National drive to improve mental health checks for people with learning disabilities
This week the National Institute of Clinical Excellence (NICE) has published a new quality standard to ensure that people with learning disabilities have their mental health checked annually.
Around 21,000 people have learning disabilities in the Cheshire and Wirral area, almost 2% of the population. Around 40% of people with learning disabilities are known to experience mental health problems at any point in time and some specific types of mental health problems are more common in people with learning disabilities than those without.
In line with the national strategy, ‘Building the Right Support’, Cheshire & Merseyside has a local plan to set out how local health and social care providers will transform services for people of all ages with a learning disability and/or autism, including those with a mental health condition. The drive is to develop better home- and community-based support and reduce unnecessary hospital admissions by 2019.
Consultant Psychiatrist at Cheshire and Wirral Partnership NHS Foundation Trust (CWP), Sujeet Jaydeokar, says: “A learning disability affects the way a person understands information and how they communicate - it affects everyday life for the person and their family. Some people can have multiple conditions such as epilepsy, other physical health problems, autism, and other developmental and mental health problems. Mental health problems can be more difficult to diagnose for people with learning disabilities because it can be harder for the person to explain how they are feeling and what help they would like. We welcome the new guidance that puts mental health on the same par as physical health.”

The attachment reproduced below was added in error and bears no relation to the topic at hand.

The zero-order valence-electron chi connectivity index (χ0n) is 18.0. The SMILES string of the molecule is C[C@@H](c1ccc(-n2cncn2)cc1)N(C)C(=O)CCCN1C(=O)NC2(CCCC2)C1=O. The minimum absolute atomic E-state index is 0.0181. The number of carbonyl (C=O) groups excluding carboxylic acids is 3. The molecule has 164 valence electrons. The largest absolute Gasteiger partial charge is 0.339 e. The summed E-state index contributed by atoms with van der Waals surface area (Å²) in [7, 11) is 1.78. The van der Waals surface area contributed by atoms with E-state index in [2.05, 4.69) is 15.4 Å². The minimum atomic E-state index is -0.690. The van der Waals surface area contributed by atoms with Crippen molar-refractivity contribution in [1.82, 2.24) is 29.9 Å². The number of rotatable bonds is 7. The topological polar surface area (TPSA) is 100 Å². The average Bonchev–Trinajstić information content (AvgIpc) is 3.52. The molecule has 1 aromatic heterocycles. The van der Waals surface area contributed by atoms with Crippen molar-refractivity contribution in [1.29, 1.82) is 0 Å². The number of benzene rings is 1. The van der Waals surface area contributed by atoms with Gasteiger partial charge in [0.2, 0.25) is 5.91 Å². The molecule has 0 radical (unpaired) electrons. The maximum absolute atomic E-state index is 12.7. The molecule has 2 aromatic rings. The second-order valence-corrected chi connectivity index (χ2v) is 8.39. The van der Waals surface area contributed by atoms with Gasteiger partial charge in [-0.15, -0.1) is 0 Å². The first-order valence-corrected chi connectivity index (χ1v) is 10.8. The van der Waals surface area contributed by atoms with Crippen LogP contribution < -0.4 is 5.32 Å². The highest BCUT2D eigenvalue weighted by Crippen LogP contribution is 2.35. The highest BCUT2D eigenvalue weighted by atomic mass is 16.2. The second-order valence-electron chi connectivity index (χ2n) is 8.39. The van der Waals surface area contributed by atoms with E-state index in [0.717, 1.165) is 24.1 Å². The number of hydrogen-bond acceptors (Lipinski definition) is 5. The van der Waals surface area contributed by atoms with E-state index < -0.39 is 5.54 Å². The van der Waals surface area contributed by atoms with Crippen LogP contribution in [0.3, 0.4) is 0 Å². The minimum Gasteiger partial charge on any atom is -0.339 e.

Andy Styring, Director of Operations at CWP, says: “As part of the Cheshire and Merseyside Transforming Care Partnership, CWP is committed to developing improved services and support with local people who access services, their families and carers. We are working alongside people with learning disabilities to co-produce and deliver a new ‘stepped’ model of support that will take all needs into consideration and enable people to live more independently in their local community.”
The Care Quality Commission (CQC) rated CWP outstanding overall for services for people with learning disabilities and/or autism, as well as outstanding for being caring and responsive.